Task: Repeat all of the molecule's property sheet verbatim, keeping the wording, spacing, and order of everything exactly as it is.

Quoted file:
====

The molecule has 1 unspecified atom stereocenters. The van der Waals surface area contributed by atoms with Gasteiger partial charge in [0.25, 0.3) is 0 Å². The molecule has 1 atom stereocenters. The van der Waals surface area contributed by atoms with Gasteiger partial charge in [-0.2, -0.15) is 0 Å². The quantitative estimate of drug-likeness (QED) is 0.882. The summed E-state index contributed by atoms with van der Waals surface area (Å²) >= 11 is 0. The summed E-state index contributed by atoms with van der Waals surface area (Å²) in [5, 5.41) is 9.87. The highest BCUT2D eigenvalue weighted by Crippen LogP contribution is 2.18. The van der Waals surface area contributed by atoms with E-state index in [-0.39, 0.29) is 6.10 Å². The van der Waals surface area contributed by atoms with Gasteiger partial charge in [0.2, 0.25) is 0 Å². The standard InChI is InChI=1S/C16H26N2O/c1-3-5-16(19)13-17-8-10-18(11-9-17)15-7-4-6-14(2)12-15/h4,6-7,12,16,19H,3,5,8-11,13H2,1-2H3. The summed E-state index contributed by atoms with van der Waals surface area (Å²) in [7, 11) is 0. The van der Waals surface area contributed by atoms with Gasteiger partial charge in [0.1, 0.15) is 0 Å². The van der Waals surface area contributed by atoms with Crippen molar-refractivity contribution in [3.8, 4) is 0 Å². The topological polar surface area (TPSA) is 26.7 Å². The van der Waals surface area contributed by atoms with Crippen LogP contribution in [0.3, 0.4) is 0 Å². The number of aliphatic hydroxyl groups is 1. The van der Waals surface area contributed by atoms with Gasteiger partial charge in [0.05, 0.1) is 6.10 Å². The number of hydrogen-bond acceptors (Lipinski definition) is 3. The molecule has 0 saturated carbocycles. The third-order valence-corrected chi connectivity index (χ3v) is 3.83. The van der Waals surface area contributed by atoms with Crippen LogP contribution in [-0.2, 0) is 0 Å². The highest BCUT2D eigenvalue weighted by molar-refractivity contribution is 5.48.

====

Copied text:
The molecule has 1 unspecified atom stereocenters. The van der Waals surface area contributed by atoms with Gasteiger partial charge in [0.25, 0.3) is 0 Å². The molecule has 1 atom stereocenters. The van der Waals surface area contributed by atoms with Gasteiger partial charge in [-0.2, -0.15) is 0 Å². The quantitative estimate of drug-likeness (QED) is 0.882. The summed E-state index contributed by atoms with van der Waals surface area (Å²) >= 11 is 0. The summed E-state index contributed by atoms with van der Waals surface area (Å²) in [5, 5.41) is 9.87. The highest BCUT2D eigenvalue weighted by Crippen LogP contribution is 2.18. The van der Waals surface area contributed by atoms with E-state index in [-0.39, 0.29) is 6.10 Å². The van der Waals surface area contributed by atoms with Gasteiger partial charge in [0.2, 0.25) is 0 Å². The standard InChI is InChI=1S/C16H26N2O/c1-3-5-16(19)13-17-8-10-18(11-9-17)15-7-4-6-14(2)12-15/h4,6-7,12,16,19H,3,5,8-11,13H2,1-2H3. The summed E-state index contributed by atoms with van der Waals surface area (Å²) in [7, 11) is 0. The van der Waals surface area contributed by atoms with Gasteiger partial charge in [0.1, 0.15) is 0 Å². The van der Waals surface area contributed by atoms with Crippen molar-refractivity contribution in [3.8, 4) is 0 Å². The topological polar surface area (TPSA) is 26.7 Å². The van der Waals surface area contributed by atoms with Crippen LogP contribution in [0.3, 0.4) is 0 Å². The number of aliphatic hydroxyl groups is 1. The van der Waals surface area contributed by atoms with Gasteiger partial charge in [0.05, 0.1) is 6.10 Å². The number of hydrogen-bond acceptors (Lipinski definition) is 3. The molecule has 0 saturated carbocycles. The third-order valence-corrected chi connectivity index (χ3v) is 3.83. The van der Waals surface area contributed by atoms with Crippen LogP contribution in [-0.2, 0) is 0 Å². The highest BCUT2D eigenvalue weighted by molar-refractivity contribution is 5.48.